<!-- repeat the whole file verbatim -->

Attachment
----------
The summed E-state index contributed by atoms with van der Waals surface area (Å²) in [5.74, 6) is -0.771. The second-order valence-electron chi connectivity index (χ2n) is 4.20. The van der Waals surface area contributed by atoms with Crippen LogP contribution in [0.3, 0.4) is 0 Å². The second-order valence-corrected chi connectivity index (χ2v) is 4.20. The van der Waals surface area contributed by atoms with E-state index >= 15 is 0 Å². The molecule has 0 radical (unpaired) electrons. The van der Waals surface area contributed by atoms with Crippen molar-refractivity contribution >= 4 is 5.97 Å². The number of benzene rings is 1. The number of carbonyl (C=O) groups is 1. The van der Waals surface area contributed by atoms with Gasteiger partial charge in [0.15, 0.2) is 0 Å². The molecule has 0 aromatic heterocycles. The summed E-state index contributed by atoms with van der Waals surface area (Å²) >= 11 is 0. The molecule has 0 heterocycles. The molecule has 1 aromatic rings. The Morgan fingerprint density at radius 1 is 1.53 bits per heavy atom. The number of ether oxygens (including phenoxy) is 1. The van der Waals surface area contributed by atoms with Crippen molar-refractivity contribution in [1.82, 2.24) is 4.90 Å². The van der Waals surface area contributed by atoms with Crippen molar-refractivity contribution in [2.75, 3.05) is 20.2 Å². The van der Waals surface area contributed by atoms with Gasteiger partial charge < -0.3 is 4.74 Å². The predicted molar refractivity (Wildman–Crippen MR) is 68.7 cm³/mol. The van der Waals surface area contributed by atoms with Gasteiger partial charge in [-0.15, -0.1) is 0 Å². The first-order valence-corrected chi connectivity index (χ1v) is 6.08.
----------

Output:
The summed E-state index contributed by atoms with van der Waals surface area (Å²) in [5.74, 6) is -0.771. The second-order valence-electron chi connectivity index (χ2n) is 4.20. The van der Waals surface area contributed by atoms with Crippen LogP contribution in [0.3, 0.4) is 0 Å². The second-order valence-corrected chi connectivity index (χ2v) is 4.20. The van der Waals surface area contributed by atoms with E-state index >= 15 is 0 Å². The molecule has 0 radical (unpaired) electrons. The van der Waals surface area contributed by atoms with Crippen molar-refractivity contribution >= 4 is 5.97 Å². The number of benzene rings is 1. The number of carbonyl (C=O) groups is 1. The van der Waals surface area contributed by atoms with Gasteiger partial charge in [0.15, 0.2) is 0 Å². The molecule has 0 aromatic heterocycles. The summed E-state index contributed by atoms with van der Waals surface area (Å²) >= 11 is 0. The molecule has 0 heterocycles. The molecule has 1 aromatic rings. The Morgan fingerprint density at radius 1 is 1.53 bits per heavy atom. The number of ether oxygens (including phenoxy) is 1. The van der Waals surface area contributed by atoms with Crippen molar-refractivity contribution in [1.82, 2.24) is 4.90 Å². The van der Waals surface area contributed by atoms with Crippen molar-refractivity contribution in [2.75, 3.05) is 20.2 Å². The van der Waals surface area contributed by atoms with Gasteiger partial charge < -0.3 is 4.74 Å². The predicted molar refractivity (Wildman–Crippen MR) is 68.7 cm³/mol. The van der Waals surface area contributed by atoms with Gasteiger partial charge in [-0.15, -0.1) is 0 Å². The first-order valence-corrected chi connectivity index (χ1v) is 6.08.